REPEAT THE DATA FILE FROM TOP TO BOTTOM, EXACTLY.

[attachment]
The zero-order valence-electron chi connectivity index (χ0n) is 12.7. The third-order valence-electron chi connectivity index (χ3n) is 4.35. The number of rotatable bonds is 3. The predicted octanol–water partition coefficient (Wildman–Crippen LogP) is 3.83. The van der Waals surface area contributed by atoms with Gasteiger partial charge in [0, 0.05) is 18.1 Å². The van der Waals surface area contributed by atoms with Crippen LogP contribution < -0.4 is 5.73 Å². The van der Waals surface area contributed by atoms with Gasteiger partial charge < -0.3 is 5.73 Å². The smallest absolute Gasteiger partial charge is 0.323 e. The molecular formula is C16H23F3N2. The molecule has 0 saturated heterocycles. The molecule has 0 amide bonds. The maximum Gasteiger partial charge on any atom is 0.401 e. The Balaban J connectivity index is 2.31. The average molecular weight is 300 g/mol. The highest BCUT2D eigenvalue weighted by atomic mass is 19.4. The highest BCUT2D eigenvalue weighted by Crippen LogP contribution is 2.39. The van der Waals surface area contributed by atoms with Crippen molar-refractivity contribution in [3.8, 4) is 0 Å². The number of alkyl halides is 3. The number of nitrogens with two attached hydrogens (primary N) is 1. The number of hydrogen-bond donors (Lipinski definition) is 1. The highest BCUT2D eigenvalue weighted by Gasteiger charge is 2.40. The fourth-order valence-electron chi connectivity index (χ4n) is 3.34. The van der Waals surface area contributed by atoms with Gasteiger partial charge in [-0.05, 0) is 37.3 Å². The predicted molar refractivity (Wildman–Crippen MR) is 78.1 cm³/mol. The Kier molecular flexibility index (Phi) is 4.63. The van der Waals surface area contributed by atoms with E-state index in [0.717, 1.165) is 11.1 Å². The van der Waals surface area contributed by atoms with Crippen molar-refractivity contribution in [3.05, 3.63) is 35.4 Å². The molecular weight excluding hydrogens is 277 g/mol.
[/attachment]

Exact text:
The zero-order valence-electron chi connectivity index (χ0n) is 12.7. The third-order valence-electron chi connectivity index (χ3n) is 4.35. The number of rotatable bonds is 3. The predicted octanol–water partition coefficient (Wildman–Crippen LogP) is 3.83. The van der Waals surface area contributed by atoms with Gasteiger partial charge in [0, 0.05) is 18.1 Å². The van der Waals surface area contributed by atoms with Crippen LogP contribution < -0.4 is 5.73 Å². The van der Waals surface area contributed by atoms with Gasteiger partial charge < -0.3 is 5.73 Å². The smallest absolute Gasteiger partial charge is 0.323 e. The molecular formula is C16H23F3N2. The molecule has 0 saturated heterocycles. The molecule has 0 amide bonds. The maximum Gasteiger partial charge on any atom is 0.401 e. The Balaban J connectivity index is 2.31. The average molecular weight is 300 g/mol. The highest BCUT2D eigenvalue weighted by atomic mass is 19.4. The highest BCUT2D eigenvalue weighted by Crippen LogP contribution is 2.39. The van der Waals surface area contributed by atoms with Crippen molar-refractivity contribution in [3.8, 4) is 0 Å². The number of alkyl halides is 3. The number of nitrogens with two attached hydrogens (primary N) is 1. The number of hydrogen-bond donors (Lipinski definition) is 1. The highest BCUT2D eigenvalue weighted by Gasteiger charge is 2.40. The fourth-order valence-electron chi connectivity index (χ4n) is 3.34. The van der Waals surface area contributed by atoms with Gasteiger partial charge in [-0.05, 0) is 37.3 Å². The predicted molar refractivity (Wildman–Crippen MR) is 78.1 cm³/mol. The Kier molecular flexibility index (Phi) is 4.63. The van der Waals surface area contributed by atoms with E-state index in [0.717, 1.165) is 11.1 Å². The van der Waals surface area contributed by atoms with Crippen molar-refractivity contribution in [3.05, 3.63) is 35.4 Å². The molecular weight excluding hydrogens is 277 g/mol.